Sweating? Nervous? Irritable?
Forgive us for assuming, but we thought behaviour profiling was already a key tool in the arsenal of our erstwhile airport security folks. Not so, according to an Ottawa Citizen report on aCanadian Air Transport Security Authority pilot project that will utilize trained “behaviour detection officers” to search out airline passengers who may be showing physiological signs of hostile intent. Unfortunately, that could represent a significant percentage of today’s airline passengers – most parents, to be sure, not to mention those whose luggage has not arrived or those who have been standing in a security line for an hour. Israel, which operates what is widely agreed to be the safest national airline (El Al) and the safest international airport (Tel Aviv’s Ben Gurion International), has relied on behaviour detection in its security efforts for many years. Their philosophy bears some resemblance to the U.S. National Rifle Association slogan “Guns don’t kill people, people do.” They are so confident of their people watching system, you don’t even have to take off your shoes at Ben Gurion security. Here in North America, we seem to be more preoccupied with what people are carrying on than the people doing the carrying. That’s changing though, especially south of the border, where there are now over 2,000 behaviour detection officers patrolling airports.
Travellers Getting Drunk On Deals
They’re practically giving it away. Hotel rooms, cruises, packaged holidays and airfares (except for the tax and fees part) have all been deeply discounted in what many travel industry observers are calling ‘The Year of the Travel Deal.’ In the U.S., even reasonably priced National Parks have been offering ‘fee-free’ weekends. A CNN report suggests some travellers are getting a mite greedy. The story reports comments from travel industry journalist Ruthanne Terrero, who attended a recent gathering of European tourism officials where people swapped stories of wealthy frequent travellers demanding outrageous perks for bringing their business to struggling travel companies. “They’re drunk on deals now and totally assuming the world is theirs. It might be, but not the entire world,” Terrero told CNN. For those with the means it’s a wonderful time to travel: it can’t last, but we’ll enjoy it while we can.
Even The Bag Man’s Bags Are Lost
The head of the International Air Transport Association’sBaggage Improvement Program is charged with the task of reducing by half the rate of baggage ‘mishandling’ at major offending airports by 2012. Now if airlines would just quit losing his luggage, Andrew Price could get on with the job. According to a Wall Street Journal article, Price’s bags were mislaid no less than seven times in his first year on the job. On one memorable occasion, Price flew from Canada to Switzerland. His bags arrived as he was at the airport on his way home. So he sent them straight back – and get this – they arrived a week later! Last year, about 31 million bags arrived late and 1.8 million disappeared into the ether. IATA says that while baggage handling has improved over the years, with a lower percentage of misplaced bags, it’s still a major problem. It’s not just a problem for the bag-less travellers either: reuniting passengers with their bags costs airlines an estimated $2-billion a year. Plus, IATA says that increased security in recent years has complicated the process. It’s not always the airlines’ fault. Passengers can help alleviate the problem by checking their luggage early and ensuring bags are properly labelled. In conducting ‘diagnosis visits’, Price and his team are uncovering solutions that can solve the mishandling problem in 90% of situations. Godspeed Mr. Price – and perhaps just take carry-on in future.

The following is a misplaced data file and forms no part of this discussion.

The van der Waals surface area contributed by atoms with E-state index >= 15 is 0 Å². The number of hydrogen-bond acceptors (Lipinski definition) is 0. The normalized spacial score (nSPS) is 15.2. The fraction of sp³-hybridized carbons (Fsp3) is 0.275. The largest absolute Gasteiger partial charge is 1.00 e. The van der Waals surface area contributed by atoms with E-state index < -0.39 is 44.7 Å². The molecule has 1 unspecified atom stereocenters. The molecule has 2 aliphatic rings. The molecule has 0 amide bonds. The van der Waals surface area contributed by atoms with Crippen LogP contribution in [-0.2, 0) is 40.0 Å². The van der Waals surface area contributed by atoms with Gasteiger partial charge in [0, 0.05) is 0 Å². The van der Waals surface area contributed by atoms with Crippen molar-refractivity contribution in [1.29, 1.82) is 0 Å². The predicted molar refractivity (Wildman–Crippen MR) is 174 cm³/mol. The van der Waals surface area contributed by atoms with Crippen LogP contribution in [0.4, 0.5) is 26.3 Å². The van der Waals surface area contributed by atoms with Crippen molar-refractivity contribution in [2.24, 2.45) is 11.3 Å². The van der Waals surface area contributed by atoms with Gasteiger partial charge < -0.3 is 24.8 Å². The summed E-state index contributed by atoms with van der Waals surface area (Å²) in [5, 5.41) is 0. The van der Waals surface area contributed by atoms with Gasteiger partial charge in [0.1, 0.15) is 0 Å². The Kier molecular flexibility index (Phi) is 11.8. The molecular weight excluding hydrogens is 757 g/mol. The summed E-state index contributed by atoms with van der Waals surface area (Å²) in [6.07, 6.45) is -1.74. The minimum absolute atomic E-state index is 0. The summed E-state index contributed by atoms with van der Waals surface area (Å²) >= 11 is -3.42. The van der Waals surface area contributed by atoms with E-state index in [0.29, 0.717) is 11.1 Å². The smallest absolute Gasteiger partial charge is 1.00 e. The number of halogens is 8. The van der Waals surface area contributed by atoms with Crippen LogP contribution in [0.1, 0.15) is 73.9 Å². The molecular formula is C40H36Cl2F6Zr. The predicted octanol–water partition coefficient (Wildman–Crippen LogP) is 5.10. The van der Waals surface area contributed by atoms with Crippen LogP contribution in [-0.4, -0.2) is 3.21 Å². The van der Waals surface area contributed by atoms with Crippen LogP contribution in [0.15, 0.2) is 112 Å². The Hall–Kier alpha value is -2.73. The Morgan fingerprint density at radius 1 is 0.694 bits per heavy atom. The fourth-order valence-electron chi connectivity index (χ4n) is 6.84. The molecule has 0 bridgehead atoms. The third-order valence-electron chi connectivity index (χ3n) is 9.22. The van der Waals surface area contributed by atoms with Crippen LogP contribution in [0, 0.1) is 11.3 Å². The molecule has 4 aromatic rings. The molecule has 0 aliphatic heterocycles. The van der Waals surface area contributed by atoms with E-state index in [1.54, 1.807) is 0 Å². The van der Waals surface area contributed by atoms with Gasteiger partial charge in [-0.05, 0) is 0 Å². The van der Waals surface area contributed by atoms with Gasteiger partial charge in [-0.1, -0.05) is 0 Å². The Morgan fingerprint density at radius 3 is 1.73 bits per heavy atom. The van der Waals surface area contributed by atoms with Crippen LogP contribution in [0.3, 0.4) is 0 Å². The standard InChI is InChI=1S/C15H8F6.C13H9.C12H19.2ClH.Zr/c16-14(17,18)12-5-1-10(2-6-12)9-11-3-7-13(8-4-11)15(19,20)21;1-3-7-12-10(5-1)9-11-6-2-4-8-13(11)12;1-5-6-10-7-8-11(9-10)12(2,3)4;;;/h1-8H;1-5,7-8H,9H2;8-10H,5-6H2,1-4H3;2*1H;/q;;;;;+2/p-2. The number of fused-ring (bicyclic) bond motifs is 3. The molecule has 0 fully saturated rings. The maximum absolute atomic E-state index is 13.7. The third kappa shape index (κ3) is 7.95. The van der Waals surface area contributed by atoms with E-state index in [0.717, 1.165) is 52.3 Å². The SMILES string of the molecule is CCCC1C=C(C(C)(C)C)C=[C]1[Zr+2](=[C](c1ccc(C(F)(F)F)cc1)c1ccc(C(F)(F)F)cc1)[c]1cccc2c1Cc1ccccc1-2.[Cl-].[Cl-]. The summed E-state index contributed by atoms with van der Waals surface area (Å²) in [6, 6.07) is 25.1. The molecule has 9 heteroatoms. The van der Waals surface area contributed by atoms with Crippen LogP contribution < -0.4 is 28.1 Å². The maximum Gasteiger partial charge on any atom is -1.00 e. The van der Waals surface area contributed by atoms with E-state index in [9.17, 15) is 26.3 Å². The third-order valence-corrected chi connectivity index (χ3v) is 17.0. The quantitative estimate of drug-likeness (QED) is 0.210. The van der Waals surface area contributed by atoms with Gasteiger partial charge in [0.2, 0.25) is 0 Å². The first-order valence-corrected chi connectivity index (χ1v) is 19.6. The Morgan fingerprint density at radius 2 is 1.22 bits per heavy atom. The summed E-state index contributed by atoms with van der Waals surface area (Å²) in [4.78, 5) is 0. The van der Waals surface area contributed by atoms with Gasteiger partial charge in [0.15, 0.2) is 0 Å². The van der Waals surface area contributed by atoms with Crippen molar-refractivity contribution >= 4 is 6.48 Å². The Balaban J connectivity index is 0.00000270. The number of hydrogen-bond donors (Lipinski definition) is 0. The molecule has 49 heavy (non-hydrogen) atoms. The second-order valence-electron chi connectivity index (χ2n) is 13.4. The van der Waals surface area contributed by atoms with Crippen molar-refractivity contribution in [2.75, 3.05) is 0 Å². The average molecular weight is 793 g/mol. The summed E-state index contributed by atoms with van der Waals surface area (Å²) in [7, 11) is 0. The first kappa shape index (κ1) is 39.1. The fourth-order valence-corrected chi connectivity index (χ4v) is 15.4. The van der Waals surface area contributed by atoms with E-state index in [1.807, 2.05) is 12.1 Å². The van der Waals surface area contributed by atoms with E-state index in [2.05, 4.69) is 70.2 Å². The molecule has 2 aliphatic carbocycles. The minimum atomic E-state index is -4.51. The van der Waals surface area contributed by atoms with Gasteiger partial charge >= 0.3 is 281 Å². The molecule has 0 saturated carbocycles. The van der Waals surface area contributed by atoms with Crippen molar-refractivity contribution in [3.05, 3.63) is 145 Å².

Frostbitten Canucks Turn Up The Heat
Westin Hotels provides the ‘Heavenly Bed,’ but it’s up to guests what they do with it. In a surprising survey result, 51% of Westin guests from around the world said they’d prefer a perfect night’s sleep to a night of great sex. In an even more surprising development, more men than women chose slumber over more active horizontal pursuits. And in a truly shocking development, Canadians were the only nationality in the survey to choose sex over sleep. Raise the flag and salute the beaver! It seems like the sexual revolution is truly over now, because when Westin conducted the same survey a decade ago, just 31% chose sleep over sex. Are the boomers going bust?
Frequent Flyer Programs Soar While Airlines Sink
Who would have ever thought that a frequent flyer program would make hundreds of millions in profit while the airline that spawned the program wallows in the red? That’s the case at Australian flag-carrier Qantas. In the first half of the year, Qantas brands lost about $70-million, while Qantas Frequent Flyer earned pre-tax profits of $350-million. In an Australia-based blog written by a veteran aviation reporter, Ben Sandilands says it’s not surprising that Qantas CEO Alan Joyce is rethinking plans to spin-off the reward program into a separate company, as Air Canada did with Aeroplan. “It’s too valuable to the company to sell off,” writes Sandilands, “a point painfully obvious in Air Canada, where a cash generating, minimal cost program like the Qantas Frequent Flyer would be incredibly useful to a balance sheet under siege.” Aeroplan does still come in handy for Air Canada – it recently loaned the airline $150-million.